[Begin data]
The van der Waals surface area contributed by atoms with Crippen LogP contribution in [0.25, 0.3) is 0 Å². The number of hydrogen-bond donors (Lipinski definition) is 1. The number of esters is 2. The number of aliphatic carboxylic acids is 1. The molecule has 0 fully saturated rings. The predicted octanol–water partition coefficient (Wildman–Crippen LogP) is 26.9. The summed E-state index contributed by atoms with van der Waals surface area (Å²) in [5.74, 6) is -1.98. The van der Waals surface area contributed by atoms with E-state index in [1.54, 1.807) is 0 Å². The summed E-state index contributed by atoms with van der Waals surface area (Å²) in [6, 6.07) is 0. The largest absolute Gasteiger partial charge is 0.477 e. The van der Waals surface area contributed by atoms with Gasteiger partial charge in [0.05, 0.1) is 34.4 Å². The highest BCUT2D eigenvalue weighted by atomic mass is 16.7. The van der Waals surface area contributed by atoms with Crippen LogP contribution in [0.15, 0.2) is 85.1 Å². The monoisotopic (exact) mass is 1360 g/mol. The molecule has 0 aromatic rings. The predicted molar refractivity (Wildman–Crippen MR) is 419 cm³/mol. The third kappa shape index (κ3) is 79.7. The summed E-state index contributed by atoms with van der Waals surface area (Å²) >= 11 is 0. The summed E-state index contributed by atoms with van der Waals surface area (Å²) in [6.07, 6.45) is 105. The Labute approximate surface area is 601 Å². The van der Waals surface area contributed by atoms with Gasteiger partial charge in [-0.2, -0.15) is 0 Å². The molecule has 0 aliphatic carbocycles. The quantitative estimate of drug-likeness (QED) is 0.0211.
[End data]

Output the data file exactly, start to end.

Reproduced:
The van der Waals surface area contributed by atoms with Crippen LogP contribution in [0.25, 0.3) is 0 Å². The number of hydrogen-bond donors (Lipinski definition) is 1. The number of esters is 2. The number of aliphatic carboxylic acids is 1. The molecule has 0 fully saturated rings. The predicted octanol–water partition coefficient (Wildman–Crippen LogP) is 26.9. The summed E-state index contributed by atoms with van der Waals surface area (Å²) in [5.74, 6) is -1.98. The van der Waals surface area contributed by atoms with E-state index in [1.54, 1.807) is 0 Å². The summed E-state index contributed by atoms with van der Waals surface area (Å²) in [6, 6.07) is 0. The largest absolute Gasteiger partial charge is 0.477 e. The van der Waals surface area contributed by atoms with Gasteiger partial charge in [0.05, 0.1) is 34.4 Å². The highest BCUT2D eigenvalue weighted by atomic mass is 16.7. The van der Waals surface area contributed by atoms with Crippen LogP contribution in [0.15, 0.2) is 85.1 Å². The monoisotopic (exact) mass is 1360 g/mol. The molecule has 0 aromatic rings. The predicted molar refractivity (Wildman–Crippen MR) is 419 cm³/mol. The third kappa shape index (κ3) is 79.7. The summed E-state index contributed by atoms with van der Waals surface area (Å²) >= 11 is 0. The summed E-state index contributed by atoms with van der Waals surface area (Å²) in [6.07, 6.45) is 105. The Labute approximate surface area is 601 Å². The van der Waals surface area contributed by atoms with Gasteiger partial charge in [-0.2, -0.15) is 0 Å². The molecule has 0 aliphatic carbocycles. The quantitative estimate of drug-likeness (QED) is 0.0211.